Is unlink any faster than rm?
Both are a wrapper to the same fundamental function which is an
unlink() system call.
To weigh up the differences between the userland utilies.
- More options.
- More feedback.
- Sanity checking.
- A bit slower for single calls as a result of the above.
- Can be called with multiple arguments at the same time.
- Less sanity checking.
- Unable to delete directories.
- Unable to recurse.
- Can only take one argument at a time.
- Marginally leaner for single calls due to it's simplicity.
- Slower when compared with giving
You could demonstrate the difference with:
$ touch $(seq 1 100) $ unlink $(seq 1 100) unlink: extra operand `2' $ touch $(seq 1 100) $ time rm $(seq 1 100) real 0m0.048s user 0m0.004s sys 0m0.008s $ touch $(seq 1 100) $ time for i in $(seq 1 100); do rm $i; done real 0m0.207s user 0m0.044s sys 0m0.112s $ touch $(seq 1 100) $ time for i in $(seq 1 100); do unlink $i; done real 0m0.167s user 0m0.048s sys 0m0.120s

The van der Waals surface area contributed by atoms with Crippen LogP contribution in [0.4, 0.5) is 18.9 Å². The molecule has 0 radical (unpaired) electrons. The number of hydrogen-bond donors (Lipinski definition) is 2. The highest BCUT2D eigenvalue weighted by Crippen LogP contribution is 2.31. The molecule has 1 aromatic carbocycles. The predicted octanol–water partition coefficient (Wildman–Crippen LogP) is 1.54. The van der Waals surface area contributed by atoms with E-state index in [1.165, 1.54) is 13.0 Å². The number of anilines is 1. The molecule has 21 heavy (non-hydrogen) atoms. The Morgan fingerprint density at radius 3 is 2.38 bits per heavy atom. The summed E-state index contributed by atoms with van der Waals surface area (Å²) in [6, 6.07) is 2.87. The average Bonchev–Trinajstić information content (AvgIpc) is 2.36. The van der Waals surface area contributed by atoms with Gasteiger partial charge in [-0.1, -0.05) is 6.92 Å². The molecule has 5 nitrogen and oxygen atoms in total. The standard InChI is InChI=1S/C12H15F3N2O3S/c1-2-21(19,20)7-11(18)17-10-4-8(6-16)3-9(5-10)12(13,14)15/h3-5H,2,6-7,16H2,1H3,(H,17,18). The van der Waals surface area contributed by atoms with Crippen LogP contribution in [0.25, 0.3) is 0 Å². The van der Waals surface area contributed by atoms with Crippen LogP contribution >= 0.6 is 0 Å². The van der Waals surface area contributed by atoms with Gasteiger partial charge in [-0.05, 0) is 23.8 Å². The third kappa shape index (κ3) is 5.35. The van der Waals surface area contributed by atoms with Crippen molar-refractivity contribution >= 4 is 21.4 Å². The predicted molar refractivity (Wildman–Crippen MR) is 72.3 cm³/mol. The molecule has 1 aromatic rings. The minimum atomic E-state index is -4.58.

If however we're talking about an unadulterated call to the system
unlink(2) function, which I now realise is probably not what you're accounting for.
You can perform a system
unlink() on directories and files alike. But if the directory is a parent to other directories and files, then the link to that parent would be removed, but the children would be left dangling. Which is less than ideal.
Sorry, clarified the difference between
unlink(2). Semantics are still going to differ between platform.
The slow part of removing is the filesystem code and disk stuff, not the userspace preparation of the unlink() system call.
I.e.: if the speed difference matters, then you shouldn't be storing the data on the file system.
unlink is just a rm "light". rm has more features but they do the same thing.